South Africa’s child care catastrophe

Posted on April 3, 2022


(First published in City Press, South Africa, 22.04,03)

Working families are always the prime sufferers when catastrophe strikes, be it war, famine, flood or often, callous disregard by powers that be. And it is children who carry the long-term consequences of trauma, dislocation and deprivation with many growing in to adulthood with their potential, physically, intellectually and emotionally stunted.

In any region where this happens the human cost is only one horrendous outcome. Copious research has shown that the effects of damaging what is the potential future labour force in this way is seriously harmful to the society at large in social, economic and, often, political terms.

This was realised by Nelson Mandela when he launched his Children’s Fund in 1995 and gave considerable impetus to the ECD movement. He stated: “As we set about building a new South Africa, one of our highest priorities must therefore be our children.”

Yet on our doorstep in South Africa right now there is an ongoing and little reported humanitarian catastrophe: it directly affects thousands of Early Childhood Development (ECD) centres, more than 100,000 teachers and other ECD workers, along with some 2 million children in their care. Many ECD workers lost their jobs with the Covid-19 lockdown and children often lost their only source of daily care and sustenance.

However, popular and media attention is now largely focussed on the death and destruction in Ukraine, with the horrors in Yemen or Somalia providing an occasional media sideshow. This is understandable because rockets, artillery and bombs provide dramatic images of mayhem on an often industrial scale. And real-time social media and television convey these constantly to the world at large.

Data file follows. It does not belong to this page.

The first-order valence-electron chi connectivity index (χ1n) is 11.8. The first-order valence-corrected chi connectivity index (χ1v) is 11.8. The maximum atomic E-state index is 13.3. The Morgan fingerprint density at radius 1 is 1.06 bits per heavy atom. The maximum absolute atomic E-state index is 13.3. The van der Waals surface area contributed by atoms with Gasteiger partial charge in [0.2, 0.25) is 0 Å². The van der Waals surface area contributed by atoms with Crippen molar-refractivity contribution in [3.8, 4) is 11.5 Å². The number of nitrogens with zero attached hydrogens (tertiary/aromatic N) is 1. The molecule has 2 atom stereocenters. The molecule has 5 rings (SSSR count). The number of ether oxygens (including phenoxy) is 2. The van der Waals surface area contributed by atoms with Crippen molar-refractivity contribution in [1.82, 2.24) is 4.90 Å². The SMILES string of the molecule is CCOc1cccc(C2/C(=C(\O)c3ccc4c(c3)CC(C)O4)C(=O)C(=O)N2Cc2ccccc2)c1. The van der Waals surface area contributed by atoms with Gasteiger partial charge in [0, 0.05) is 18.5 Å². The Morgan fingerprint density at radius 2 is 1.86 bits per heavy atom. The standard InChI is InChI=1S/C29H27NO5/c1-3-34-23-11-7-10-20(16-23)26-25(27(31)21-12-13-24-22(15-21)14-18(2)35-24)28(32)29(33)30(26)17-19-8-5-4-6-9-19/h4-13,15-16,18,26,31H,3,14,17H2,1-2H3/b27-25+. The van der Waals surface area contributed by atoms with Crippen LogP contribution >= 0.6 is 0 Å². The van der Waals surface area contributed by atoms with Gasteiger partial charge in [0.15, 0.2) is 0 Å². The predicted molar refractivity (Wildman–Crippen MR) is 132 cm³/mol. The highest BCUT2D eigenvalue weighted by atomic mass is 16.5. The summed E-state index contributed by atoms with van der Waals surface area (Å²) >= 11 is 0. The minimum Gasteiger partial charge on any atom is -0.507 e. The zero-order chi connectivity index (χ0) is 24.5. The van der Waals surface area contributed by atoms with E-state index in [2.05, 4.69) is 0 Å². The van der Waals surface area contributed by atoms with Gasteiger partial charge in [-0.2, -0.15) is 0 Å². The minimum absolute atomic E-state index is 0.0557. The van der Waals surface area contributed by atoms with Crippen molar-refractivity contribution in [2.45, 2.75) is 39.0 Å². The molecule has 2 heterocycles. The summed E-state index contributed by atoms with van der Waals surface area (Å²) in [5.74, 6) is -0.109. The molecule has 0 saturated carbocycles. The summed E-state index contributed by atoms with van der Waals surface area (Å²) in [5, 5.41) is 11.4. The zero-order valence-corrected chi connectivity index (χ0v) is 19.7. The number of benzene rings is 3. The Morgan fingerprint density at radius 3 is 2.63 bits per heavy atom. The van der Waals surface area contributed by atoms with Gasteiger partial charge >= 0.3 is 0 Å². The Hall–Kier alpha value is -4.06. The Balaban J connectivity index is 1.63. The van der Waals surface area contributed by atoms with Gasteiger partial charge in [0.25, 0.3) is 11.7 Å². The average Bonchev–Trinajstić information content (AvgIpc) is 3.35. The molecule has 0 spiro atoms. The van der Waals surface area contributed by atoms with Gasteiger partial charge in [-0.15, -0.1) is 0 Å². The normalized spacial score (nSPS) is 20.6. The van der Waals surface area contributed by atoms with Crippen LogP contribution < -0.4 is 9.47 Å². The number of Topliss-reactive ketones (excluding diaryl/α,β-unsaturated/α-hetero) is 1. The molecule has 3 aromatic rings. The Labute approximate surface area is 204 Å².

“There are no bombs involved to make an impact, but the damage here is also horrific,” says leading Cape Town ECD activist Theodora Lutuli. “And this has been going on for a lot longer than Ukraine.”

In the past two years, following the apparently ill-planned lockdown, the situation also became much worse. As Gift of the Givers founder, Imtiaz Suleiman, reported after a visit to the Eastern Cape, he had seen desperate children eating grass in an effort to stave off hunger.

Today, as I write this, I am aware, from responsible sources, that hundreds, perhaps thousands, of children are dying lingering deaths from starvation while others are perishing from the preventable diseases resulting from malnutrition. Most survivors will have whatever potential they possessed, stunted.

In October 2020, after protests by ECD activists, government did react. President Cyril Ramaphosa pledged R1.3 billion in Employment Stimulus Relief Funds to all ECD workers. But the department of social development (DSD), responsible for ECD centres, apparently had little idea how many ECD centres there were or where they were sited.